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Bills to address student threats headed to lawmakers

Rep. Jeff Barker, D-Aloha, plans to present a bill in February for a student threat assessment system and tip line.


A state representative on the Oregon Task Force on School Safety says he’ll push for legislation in 2016 to establish a statewide student threat assessment system.

Rep. Jeff Barker, D-Aloha, chairman of the House Judiciary Committee, already submitted a bill for February’s short session that would fund a statewide student threat tip line, where anonymous reports could be made.

The threat assessment system and tip line both come from a list of legislative recommendations the task force made in November to help prevent mass killings at schools.

“Without the threat assessment, the tip line system would not be as strong,” said task force member Dave Novotney, superintendent of Willamette Education Service District.

“The way the subcommittee envisioned the tip line and threat assessment system is it works like a hand and glove go together, a system of giving information to school officials early and allowing them to interact in a very effective way and have a multidisciplinary, multiagency response,” Novotney said. “That is the best practice to deal with threats of violence.”

School representatives on the task force said Friday the tip line would spawn an influx of tips to which school staff have no additional capacity or training to respond.

“The data doesn’t speak well that we are handling tips as well as we should. Shootings and suicide are happening at accelerated rate,” Novotney said. “Getting additional tips and handling the exact same way we always have been is probably going to be ineffective.”

“I think we are setting up our schools and districts for failure if we don’t empower them to know about how to assess those tips,” said Susan Graves, safety coordinator for Lincoln County School District. “The consequences can be enormous.”

Barker’s bill asks for about $300,000 per biennium for a tip line, but an exact cost has yet to be determined. Oregon State Police just put out a request for proposals Wednesday for the tip line, said Capt. Tom Worthy.

Initial estimates for the threat assessment system are about $1 million, Novotney said.

Worthy said the actual cost could exceed that amount, depending whether officials decide to use existing record systems at OSP or Oregon Department of Education or buy a new record system.

“A record system will not come cheap,” Worthy said. “That would be a big dollar amount and complicated.”

Barker, who chairs the House Judiciary Committee, said he will propose a bill for the threat assessment system in 2016 and if unsuccessful, will pursue similar legislation in 2017. He missed the deadline to submit committee bills for the threat assessment measure but plans to speak with House Speaker Tina Kotek about getting it on the agenda.

The tip line would have voice, text and mobile application capabilities and might be modeled after a system used in Colorado.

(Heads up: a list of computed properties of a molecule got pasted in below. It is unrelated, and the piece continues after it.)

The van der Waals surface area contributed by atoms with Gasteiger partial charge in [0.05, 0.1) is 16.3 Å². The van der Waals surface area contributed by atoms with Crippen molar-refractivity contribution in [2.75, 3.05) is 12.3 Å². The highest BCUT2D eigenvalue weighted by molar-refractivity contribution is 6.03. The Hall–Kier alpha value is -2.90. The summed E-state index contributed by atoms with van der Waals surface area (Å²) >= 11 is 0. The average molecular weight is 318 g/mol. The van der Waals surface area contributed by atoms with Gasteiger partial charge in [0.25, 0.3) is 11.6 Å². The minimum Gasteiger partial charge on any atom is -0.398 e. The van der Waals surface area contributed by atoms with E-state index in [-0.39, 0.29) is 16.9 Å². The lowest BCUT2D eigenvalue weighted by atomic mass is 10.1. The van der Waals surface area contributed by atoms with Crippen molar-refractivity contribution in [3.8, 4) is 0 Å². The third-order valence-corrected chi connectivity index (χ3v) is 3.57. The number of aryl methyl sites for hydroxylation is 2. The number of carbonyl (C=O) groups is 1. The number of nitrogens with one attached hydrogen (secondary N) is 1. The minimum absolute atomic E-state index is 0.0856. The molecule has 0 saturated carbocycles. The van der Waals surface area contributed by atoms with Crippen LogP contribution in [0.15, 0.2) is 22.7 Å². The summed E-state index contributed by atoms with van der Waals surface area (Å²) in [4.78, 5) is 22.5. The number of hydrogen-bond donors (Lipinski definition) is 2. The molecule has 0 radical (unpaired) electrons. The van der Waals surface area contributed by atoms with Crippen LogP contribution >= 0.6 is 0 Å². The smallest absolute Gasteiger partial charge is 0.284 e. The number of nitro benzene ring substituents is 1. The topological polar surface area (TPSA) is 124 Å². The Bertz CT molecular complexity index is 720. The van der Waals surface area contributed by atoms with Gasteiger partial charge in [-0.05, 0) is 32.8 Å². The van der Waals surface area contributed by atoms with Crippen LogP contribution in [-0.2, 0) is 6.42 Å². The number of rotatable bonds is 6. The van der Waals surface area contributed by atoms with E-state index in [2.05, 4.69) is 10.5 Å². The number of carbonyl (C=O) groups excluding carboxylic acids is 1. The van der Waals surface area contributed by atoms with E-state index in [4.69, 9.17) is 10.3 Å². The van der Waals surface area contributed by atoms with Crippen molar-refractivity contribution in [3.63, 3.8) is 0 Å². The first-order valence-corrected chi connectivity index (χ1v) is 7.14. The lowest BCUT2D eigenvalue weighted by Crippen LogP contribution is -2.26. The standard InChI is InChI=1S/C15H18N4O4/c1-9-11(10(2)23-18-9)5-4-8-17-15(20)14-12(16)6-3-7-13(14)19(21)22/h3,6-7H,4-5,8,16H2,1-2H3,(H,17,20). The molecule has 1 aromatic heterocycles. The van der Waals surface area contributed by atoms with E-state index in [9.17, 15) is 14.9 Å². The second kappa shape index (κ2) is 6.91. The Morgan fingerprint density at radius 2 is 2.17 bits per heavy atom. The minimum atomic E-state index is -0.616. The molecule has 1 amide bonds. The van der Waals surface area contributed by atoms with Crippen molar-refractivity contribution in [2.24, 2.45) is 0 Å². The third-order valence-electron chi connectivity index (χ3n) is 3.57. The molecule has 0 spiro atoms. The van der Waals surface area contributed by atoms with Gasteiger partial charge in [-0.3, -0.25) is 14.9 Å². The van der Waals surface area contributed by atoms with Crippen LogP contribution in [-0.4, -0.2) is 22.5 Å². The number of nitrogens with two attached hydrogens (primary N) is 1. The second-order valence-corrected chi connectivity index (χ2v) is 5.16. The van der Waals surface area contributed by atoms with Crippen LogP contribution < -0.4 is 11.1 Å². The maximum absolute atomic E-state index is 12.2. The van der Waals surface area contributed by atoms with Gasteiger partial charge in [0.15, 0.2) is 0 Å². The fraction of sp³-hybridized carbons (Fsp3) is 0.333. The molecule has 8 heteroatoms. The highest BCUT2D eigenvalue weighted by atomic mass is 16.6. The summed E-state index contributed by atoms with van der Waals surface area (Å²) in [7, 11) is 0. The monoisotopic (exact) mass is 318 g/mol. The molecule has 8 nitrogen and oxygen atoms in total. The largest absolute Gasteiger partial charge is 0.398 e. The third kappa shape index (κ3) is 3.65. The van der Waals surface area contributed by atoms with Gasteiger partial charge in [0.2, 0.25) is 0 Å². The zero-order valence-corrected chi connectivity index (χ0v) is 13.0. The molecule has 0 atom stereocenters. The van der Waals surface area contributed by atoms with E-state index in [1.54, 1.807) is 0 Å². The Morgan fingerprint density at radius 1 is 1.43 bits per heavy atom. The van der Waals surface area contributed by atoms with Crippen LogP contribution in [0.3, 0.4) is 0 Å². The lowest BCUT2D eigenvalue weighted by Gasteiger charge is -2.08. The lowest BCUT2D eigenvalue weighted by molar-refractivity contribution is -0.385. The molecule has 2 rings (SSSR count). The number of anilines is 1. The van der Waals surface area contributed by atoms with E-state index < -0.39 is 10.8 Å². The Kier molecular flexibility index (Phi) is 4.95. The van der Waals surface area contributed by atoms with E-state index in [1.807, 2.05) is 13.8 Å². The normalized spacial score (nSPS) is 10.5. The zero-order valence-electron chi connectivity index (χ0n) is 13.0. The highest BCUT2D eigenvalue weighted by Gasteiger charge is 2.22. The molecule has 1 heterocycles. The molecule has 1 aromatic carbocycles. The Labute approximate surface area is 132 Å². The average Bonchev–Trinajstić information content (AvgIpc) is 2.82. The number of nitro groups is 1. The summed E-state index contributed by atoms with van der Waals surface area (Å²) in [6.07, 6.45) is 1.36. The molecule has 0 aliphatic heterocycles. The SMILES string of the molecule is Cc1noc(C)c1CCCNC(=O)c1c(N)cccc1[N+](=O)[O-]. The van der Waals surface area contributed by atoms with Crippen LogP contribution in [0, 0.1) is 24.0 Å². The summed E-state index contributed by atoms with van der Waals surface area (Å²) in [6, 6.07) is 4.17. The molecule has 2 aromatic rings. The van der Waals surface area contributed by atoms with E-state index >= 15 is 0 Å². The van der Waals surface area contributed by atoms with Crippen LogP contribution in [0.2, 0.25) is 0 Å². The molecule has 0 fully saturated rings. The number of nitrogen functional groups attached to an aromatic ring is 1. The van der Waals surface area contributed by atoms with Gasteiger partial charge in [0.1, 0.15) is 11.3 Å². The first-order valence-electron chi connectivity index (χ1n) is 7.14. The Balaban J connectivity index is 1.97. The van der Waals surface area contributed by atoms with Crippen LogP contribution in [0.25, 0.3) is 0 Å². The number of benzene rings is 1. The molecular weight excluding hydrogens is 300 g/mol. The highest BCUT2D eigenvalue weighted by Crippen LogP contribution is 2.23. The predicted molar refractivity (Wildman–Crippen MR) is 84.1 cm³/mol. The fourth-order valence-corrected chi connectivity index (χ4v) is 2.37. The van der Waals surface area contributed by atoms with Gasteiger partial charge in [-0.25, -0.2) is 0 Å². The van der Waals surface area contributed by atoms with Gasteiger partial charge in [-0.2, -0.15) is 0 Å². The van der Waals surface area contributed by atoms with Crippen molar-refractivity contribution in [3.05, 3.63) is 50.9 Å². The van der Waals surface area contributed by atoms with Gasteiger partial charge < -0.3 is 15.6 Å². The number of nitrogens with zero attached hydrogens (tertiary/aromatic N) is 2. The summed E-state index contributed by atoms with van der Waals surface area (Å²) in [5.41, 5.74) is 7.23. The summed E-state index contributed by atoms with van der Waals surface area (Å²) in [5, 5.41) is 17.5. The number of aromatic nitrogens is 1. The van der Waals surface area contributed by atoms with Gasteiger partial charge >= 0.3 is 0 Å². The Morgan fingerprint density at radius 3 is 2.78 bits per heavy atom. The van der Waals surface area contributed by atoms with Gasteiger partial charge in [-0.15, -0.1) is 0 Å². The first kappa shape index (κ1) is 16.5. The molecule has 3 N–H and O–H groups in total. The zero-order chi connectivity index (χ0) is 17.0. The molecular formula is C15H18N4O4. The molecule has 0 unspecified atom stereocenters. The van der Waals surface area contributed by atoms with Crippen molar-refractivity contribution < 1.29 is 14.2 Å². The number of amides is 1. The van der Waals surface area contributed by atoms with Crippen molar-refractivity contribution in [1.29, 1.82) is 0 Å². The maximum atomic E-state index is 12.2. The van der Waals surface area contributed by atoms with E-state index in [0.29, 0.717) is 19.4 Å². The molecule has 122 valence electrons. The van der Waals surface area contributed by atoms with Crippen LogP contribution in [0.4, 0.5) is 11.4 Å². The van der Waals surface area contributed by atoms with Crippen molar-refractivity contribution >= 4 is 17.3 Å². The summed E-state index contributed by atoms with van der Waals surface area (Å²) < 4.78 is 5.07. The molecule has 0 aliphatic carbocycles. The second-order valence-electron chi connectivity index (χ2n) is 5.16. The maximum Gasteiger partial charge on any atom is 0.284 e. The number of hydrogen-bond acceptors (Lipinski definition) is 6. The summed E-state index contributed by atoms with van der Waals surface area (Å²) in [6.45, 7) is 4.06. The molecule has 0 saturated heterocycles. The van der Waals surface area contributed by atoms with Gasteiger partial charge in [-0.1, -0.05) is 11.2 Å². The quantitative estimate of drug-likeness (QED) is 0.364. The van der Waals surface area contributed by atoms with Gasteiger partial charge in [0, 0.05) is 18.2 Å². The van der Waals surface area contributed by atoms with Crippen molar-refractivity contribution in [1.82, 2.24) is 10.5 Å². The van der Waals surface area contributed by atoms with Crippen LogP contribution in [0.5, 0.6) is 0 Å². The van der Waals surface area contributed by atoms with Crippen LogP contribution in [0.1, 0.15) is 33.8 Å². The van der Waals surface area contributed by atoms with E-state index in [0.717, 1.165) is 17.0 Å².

Colorado’s SAFE2TELL system has received 13,100 tips since 2004. The majority of those were reports of bulling and suicidal behavior. But the system also took in 973 reports of threats of violence and 381 reports of planned attacks on schools, according to a task force report.

The threat assessment system involves first tier school-based teams to respond to initial threats and second tier community-based threat assessment teams to respond more serious threats.

The regional teams would provide interventions to students at risk of committing violence against others or themselves. Interventions could include mental health counseling, mentors and additional supervision, among other measures.

The Salem-Keizer School District has had a threat assessment team in place for several years. Statistics on outcomes from that Salem-Keizer system were not immediately available Friday.

The task force is set to sunset in 2017. Members on Friday agreed to ask lawmakers to extend the group’s expiration until 2019. Task force members said they would like to continue their work with a focus on prevention. They’re also seeking additional task force members to represent the Oregon Department of Education and community health.ker said he will propose a bill for the threat assessment system in 2016 and if unsuccessful, will pursue similar legislation in 2017.

The tip line would have voice, text and mobile application capabilities and might be modeled after a system used in Colorado.

Colorado’s SAFE2TELL system has received 13,100 tips since 2004. The majority of those were reports of bulling and suicidal behavior. But the system also took in 973 reports of threats of violence and 381 reports of planned attacks on schools, according to a task force report.

The threat assessment system involves first tier school-based teams to respond to initial threats and second tier community-based threat assessment teams to respond more serious threats.

The teams would provide interventions to students at risk of committing violence against others or themselves. Interventions could include mental health counseling, mentors and additional supervision, among other measures.

The Salem-Keizer School District has had a threat assessment team in place for several years. Statistics on outcomes from that Salem-Keizer system were not immediately available Friday.

The task force is set to sunset in 2017. Members on Friday agreed to ask lawmakers to extend the group’s expiration until 2019. Task force members said they would like to continue their work with a focus on prevention. They’re also seeking additional task force members to represent the Oregon Department of Education and community health.


By Paris Achen
Portland Tribune Capital Bureau Reporter
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